**The Studentized Range ( q) Distribution**

The Tukey method uses the studentized range distribution. Suppose we have *r* independent observations *y*_{1}, ..., *y _{r}* from a normal distribution with mean μ and variance σ2. Let

*w*be the range for this set; i.e., the maximum minus the minimum. Now suppose that we have an estimate

*s*2 of the variance σ2 which is based on ν degrees of freedom and is independent of the

*y*

_{i}(

*i*= 1,...,

*r*). The studentized range is defined as

Tukey's test is based on the comparison of two samples from the same population. From the first sample, the range (calculated by subtracting the smallest observation from the largest, or, where *Y*_{i} represents all of the observations) is calculated, and from the second sample, the standard deviation is calculated. The *studentized range* ratio is then calculated:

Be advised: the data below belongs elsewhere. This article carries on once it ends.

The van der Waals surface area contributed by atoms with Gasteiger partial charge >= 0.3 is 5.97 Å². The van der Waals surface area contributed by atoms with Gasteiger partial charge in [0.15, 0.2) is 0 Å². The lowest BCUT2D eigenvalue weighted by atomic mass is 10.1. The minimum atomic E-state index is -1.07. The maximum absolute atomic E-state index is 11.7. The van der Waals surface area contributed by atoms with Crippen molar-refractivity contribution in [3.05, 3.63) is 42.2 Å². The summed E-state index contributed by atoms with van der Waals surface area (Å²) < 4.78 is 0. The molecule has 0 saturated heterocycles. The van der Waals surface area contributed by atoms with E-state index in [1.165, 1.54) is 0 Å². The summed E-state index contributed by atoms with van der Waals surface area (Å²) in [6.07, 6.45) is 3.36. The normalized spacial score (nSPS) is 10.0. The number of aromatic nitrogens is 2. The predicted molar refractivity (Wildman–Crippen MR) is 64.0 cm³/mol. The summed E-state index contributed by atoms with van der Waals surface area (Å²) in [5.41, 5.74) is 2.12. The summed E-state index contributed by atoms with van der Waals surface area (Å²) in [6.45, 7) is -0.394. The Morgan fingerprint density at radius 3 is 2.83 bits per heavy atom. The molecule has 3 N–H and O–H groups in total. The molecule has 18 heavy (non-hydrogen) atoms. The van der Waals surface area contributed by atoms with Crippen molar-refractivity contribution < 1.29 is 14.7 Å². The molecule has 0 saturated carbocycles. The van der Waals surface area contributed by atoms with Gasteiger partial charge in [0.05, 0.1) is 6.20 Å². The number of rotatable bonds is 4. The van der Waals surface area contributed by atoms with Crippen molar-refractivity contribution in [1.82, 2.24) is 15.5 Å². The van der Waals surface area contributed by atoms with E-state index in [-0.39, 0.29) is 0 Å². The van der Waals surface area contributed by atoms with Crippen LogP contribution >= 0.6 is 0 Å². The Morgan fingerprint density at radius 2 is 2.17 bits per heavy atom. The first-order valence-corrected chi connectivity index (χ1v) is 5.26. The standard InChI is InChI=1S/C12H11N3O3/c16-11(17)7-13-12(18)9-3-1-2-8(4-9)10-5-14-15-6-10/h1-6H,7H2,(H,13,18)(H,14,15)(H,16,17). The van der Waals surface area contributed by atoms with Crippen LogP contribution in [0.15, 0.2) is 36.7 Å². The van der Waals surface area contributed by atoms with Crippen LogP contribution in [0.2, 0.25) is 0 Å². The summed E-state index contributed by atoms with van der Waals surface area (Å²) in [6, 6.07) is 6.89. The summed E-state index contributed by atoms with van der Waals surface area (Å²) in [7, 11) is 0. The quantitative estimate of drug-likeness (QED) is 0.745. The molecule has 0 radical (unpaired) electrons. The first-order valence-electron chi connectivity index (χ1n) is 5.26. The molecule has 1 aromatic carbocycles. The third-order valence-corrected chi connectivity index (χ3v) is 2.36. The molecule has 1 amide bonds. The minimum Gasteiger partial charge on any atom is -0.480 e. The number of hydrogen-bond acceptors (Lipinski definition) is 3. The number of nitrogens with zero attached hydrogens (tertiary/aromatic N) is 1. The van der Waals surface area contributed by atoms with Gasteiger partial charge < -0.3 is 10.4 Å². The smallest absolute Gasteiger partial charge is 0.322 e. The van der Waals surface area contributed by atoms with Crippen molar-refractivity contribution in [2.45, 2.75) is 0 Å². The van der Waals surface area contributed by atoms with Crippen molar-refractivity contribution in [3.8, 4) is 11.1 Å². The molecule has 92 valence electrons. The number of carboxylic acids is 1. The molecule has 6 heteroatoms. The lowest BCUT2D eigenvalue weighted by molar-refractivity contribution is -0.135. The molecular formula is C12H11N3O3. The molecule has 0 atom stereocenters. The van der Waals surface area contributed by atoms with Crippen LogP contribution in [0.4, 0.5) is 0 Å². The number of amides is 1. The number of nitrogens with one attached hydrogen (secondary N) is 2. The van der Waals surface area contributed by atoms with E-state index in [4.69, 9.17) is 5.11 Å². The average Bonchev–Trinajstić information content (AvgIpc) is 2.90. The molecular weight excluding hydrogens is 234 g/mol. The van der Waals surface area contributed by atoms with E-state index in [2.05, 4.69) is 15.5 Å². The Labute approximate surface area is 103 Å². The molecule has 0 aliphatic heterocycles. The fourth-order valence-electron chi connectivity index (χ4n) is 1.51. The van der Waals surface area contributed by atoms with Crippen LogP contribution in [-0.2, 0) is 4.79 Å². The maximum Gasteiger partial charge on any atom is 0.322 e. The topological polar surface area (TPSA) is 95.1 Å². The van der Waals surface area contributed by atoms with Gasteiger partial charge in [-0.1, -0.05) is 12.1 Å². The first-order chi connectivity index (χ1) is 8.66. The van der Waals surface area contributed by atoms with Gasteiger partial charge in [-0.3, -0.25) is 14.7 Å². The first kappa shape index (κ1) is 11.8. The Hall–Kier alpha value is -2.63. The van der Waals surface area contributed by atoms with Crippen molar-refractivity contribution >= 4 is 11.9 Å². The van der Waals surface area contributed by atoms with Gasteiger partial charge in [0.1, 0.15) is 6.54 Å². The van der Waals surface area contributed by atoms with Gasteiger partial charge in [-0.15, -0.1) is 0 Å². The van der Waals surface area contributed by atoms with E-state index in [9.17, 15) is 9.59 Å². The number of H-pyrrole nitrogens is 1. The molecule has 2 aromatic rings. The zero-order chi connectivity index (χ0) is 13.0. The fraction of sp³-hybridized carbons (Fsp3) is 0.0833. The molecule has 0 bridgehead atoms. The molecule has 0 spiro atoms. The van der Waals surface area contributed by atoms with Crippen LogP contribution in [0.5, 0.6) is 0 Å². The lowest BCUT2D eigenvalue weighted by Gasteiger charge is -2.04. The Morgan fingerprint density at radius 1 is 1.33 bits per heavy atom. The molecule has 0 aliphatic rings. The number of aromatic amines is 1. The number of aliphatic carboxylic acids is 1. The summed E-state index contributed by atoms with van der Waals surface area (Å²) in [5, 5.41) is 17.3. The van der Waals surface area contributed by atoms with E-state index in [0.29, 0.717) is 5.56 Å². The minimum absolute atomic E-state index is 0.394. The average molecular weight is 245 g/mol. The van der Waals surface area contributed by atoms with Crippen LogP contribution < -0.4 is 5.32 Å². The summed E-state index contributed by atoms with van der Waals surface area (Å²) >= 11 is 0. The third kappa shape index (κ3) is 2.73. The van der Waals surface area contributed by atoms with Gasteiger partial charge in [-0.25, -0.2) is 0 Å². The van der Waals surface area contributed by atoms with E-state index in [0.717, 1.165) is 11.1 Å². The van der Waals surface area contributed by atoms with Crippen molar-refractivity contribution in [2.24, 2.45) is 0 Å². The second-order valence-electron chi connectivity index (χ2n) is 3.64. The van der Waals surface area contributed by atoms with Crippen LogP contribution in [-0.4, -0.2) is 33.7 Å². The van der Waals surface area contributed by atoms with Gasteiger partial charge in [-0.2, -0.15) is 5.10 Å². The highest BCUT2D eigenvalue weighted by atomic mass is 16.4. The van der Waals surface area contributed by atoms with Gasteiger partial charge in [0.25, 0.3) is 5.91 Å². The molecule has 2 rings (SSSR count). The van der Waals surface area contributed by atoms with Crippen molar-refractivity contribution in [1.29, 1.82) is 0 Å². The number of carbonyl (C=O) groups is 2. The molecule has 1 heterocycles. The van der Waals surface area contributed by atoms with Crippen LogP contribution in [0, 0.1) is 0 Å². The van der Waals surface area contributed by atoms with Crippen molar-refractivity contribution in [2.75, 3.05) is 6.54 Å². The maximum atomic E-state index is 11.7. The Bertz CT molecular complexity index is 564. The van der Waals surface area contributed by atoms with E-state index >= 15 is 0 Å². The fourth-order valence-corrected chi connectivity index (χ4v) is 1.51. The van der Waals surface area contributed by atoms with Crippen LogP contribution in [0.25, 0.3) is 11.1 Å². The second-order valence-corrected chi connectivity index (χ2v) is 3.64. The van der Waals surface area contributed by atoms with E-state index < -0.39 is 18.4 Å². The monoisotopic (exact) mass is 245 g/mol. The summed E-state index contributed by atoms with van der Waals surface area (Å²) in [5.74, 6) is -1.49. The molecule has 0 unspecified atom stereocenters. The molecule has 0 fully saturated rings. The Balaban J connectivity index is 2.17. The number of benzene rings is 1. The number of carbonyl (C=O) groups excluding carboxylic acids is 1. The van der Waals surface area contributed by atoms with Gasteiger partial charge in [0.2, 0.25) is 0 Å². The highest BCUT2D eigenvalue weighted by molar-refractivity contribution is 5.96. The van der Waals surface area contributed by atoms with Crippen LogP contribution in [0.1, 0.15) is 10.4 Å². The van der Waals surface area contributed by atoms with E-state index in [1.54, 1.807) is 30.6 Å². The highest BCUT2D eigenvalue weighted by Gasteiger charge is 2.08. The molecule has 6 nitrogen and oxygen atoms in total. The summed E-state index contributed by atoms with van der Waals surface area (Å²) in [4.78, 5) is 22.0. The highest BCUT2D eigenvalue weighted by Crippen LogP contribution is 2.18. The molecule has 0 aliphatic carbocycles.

where *q* = *studentized range*, and *s* = standard deviation of the second sample.

This value of *q* is the basis of the critical value of *q*, based on three factors:

- α (the Type I error rate, or the probability of rejecting a true null hypothesis)
*n*(the number of degrees of freedom in the first sample (the one from which range was calculated))*v*(the number of degrees of freedom in the second sample (the one from which*s*was calculated))

The distribution of *q* has been tabulated and appears in many textbooks on statistics. In addition, R offers a cumulative distribution function (`ptukey`

) and a quantile function (`qtukey`

) for *q*.

Read more about this topic: Tukey's Range Test

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